The priest of Nowers's chantry (founded in 1543) was to teach children, (fn. 286) but the endowment did not survive the suppression of the chantry. In the 18th century a few children were taught to read, and in the early 19th century there were two dame schools. (fn. 287) In 1819 there was a day school attended by 20 children and a Sunday school attended by a further 50. The numbers at the day school had risen to 44 by 1831, and those in the Sunday school to c. 70. Both schools were supported by the rector. (fn. 288)
A National school was built in 1840 on a site given by St. John's College. (fn. 289) There were c. 62 children on the roll in 1854, and 38 boys and 60 girls, less than half of whom attended regularly, in 1867. A government grant was received from 1860. (fn. 290) An evening school, conducted by the rector, was held in the 1850s. (fn. 291)
A new school room was built in 1861 and an infant school in 1872, the latter financed by the sale of two cottages given by St. John's College in 1840 as an endowment for the school. (fn. 292) By 1900 there was accommodation for 100 children. (fn. 293)
In 1927 the school was reorganized as a junior school, seniors travelling to Steeple Aston. Attendance increased steadily from 35 in 1927 to 58 in 1979. The 19th-century school building was replaced by a new one in 1965, (fn. 294) and the school remained open, as a voluntary controlled Church of England junior school in 1981. Seniors attended Marlborough Comprehensive in Woodstock.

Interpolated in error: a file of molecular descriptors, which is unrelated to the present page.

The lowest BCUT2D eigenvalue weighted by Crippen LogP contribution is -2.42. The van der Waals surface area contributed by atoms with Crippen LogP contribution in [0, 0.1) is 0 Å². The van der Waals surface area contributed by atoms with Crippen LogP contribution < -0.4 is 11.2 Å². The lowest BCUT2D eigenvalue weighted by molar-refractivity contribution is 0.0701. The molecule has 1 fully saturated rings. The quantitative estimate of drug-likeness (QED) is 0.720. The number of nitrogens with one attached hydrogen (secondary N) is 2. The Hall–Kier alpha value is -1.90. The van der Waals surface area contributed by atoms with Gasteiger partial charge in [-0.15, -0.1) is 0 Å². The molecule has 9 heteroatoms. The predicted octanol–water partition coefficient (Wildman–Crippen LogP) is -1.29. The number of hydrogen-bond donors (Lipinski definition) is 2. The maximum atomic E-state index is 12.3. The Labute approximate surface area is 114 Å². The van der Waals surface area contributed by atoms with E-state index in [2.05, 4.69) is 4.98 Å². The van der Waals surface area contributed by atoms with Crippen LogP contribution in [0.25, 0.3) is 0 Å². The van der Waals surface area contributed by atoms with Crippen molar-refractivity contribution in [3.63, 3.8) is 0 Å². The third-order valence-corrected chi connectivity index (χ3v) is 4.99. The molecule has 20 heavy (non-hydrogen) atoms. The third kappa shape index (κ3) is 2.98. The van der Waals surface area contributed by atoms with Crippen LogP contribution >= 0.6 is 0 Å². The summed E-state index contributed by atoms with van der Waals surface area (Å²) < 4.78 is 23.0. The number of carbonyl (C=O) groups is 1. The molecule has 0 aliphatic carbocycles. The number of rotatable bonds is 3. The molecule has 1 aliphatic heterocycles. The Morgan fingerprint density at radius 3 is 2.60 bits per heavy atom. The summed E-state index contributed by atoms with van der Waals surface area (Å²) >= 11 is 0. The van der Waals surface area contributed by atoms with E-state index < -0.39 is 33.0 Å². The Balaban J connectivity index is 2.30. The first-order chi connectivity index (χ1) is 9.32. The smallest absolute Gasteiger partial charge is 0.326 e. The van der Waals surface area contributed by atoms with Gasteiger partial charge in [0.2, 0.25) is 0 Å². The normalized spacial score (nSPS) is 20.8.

Charities For The Poor.
John Hill of Twyford (Bucks.) by will proved in 1631 left £20 to the poor of Tackley. Before 1810 £10 was lost, but an additional £10 was given that year by the rector, W. Morrice, restoring the charity to its original value. (fn. 295) In the 19th century and earlier 20th the charity was distributed in coal, but from 1967 the small income was allowed to accumulate. (fn. 296) Morrice, by will dated 1824, left £137 for fuel for poor churchgoers. (fn. 297) It was still so used in 1967.
Mary Strickland, daughter of L. A. Sharpe, rector 1839–91, by deed dated 1907 gave c. £310 to provide a weekly pension for a cripple. In 1956 two cripples received cash and coal; in 1967 the charity was distributed in coal. (fn. 298)
Sophia Louisa Nolan, by will proved in 1908, gave £500 for church furnishings or the poor. In 1967 the charity was distributed in coal and T.V. licences. (fn. 299)
Thomas Chilton, by will proved 1878, left £100 to the minister and class leader of Tackley Methodist church for coal for widows and widowers. From 1958 the charity, which was not confined to Methodists, was distributed in logs. (fn. 300)
At inclosure in 1873 a plot of 24 a. on Tackley Heath was allotted to the poor. (fn. 301) The land has remained as rough pasture, and a source of firewood.